Jack Bogle, founder of Vanguard

  • You were in college when you researched why so many actively managed funds underperformed. How did you come up with this? I did it by accident. I was looking for a subject for my senior thesis. I wanted to write about something that no one had written about before. I found an article about the mutual fund industry. I realized the cost of all that management was more expensive than the benefit.

  • Why did you found The Vanguard Group? I was 35 years old. I was working at the Wellington Fund. It was in crisis. They fired me. I was out of a job and I had a young family. I was very angry. I decided to start my own fund. I was restricted from active management. This lead to the creation of the Vanguard Group. 

  • The product we created was an index of the 500 largest companies in America:There is no manager. Nobody is in charge. It’s an unmanned broad index. [One of the most important products created, ever.] 

  • Vanguard is an enormous success. How come no one tried to compete with you? The answer is simple. Index funds have a real problem. All the damn money goes to the investors. Managers can’t take anything. [There is no economic incentive.]

  • Financial services has become a marketing business: If you realize how important low costs and a long term focus is, you will never do anything but own a broad market index and hold it forever.

  • Why it’s hard to compete with Vanguard: No one has the bully pulpit we have. You have a company like Fidelity that had to be pulled into the index business kicking and screaming. Compare that to our missionary zeal saying this is the way.

  • Be like Warren: Warren Buffett is leaving 90% of his wife’s estate in the Vanguard S&P 500 index fund.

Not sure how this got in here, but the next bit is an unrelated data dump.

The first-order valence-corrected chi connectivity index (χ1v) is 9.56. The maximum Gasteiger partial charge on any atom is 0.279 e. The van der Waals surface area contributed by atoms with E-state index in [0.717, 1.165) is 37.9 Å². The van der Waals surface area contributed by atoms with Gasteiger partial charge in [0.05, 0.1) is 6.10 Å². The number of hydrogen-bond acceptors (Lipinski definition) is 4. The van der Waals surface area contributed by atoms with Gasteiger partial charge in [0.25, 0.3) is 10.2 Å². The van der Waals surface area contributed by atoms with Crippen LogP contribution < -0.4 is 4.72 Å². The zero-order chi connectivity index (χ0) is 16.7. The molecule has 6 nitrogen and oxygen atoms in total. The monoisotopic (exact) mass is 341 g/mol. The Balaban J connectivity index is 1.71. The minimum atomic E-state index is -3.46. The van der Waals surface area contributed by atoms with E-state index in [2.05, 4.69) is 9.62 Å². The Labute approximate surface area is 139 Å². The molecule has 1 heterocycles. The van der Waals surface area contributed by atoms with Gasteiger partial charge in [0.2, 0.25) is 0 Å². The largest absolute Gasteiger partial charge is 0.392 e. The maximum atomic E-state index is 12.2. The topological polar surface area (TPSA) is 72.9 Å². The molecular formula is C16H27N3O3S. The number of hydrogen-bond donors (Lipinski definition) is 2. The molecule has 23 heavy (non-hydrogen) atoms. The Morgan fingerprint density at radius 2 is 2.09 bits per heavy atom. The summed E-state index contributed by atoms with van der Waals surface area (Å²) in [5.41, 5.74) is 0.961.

• Why he doesn’t buy other countries index funds: I can’t imagine that there will be a significant advantage of international companies compared to US companies.

  • Great quote: The stock market is a giant distraction to the business of investing.

  • One of my basic rules: Don’t do something. Just stand there. 

  • On why not to monitor your portfolio daily: The movements of the stock market are a tale told by an idiot, full of sound and fury, that signifies nothing.

  • My first mentor was a graduate student running the athletic ticket office at Princeton: He taught me how to do a job. How to do it with integrity. I learned how to do it on time. I learned how to keep my emotions out of it. He had a great sense of business values.

  • Book recommendations: The Intelligent Investor: The Definitive Book on Value Investing by Benjamin Graham, A Random Walk Down Wall Street: The Time-Tested Strategy for Successful Investing by Burton Markiel, Unconventional Success: A Fundamental Approach to Personal Investment by David Swensen, Against the Gods: The Remarkable Story of Risk by Peter Bernstein, and The Four Pillars of Investing: Lessons for Building a Winning Portfolio by William Bernstein

  • Timeless advice: Is this in the customer’s best interest? If the answer is no you can’t do it.

  • What do you know today that you wish you knew when you started your career in 1951: The power of compounding. The beauty of keeping costs low. The need to ignore the market.

  • Full podcast here.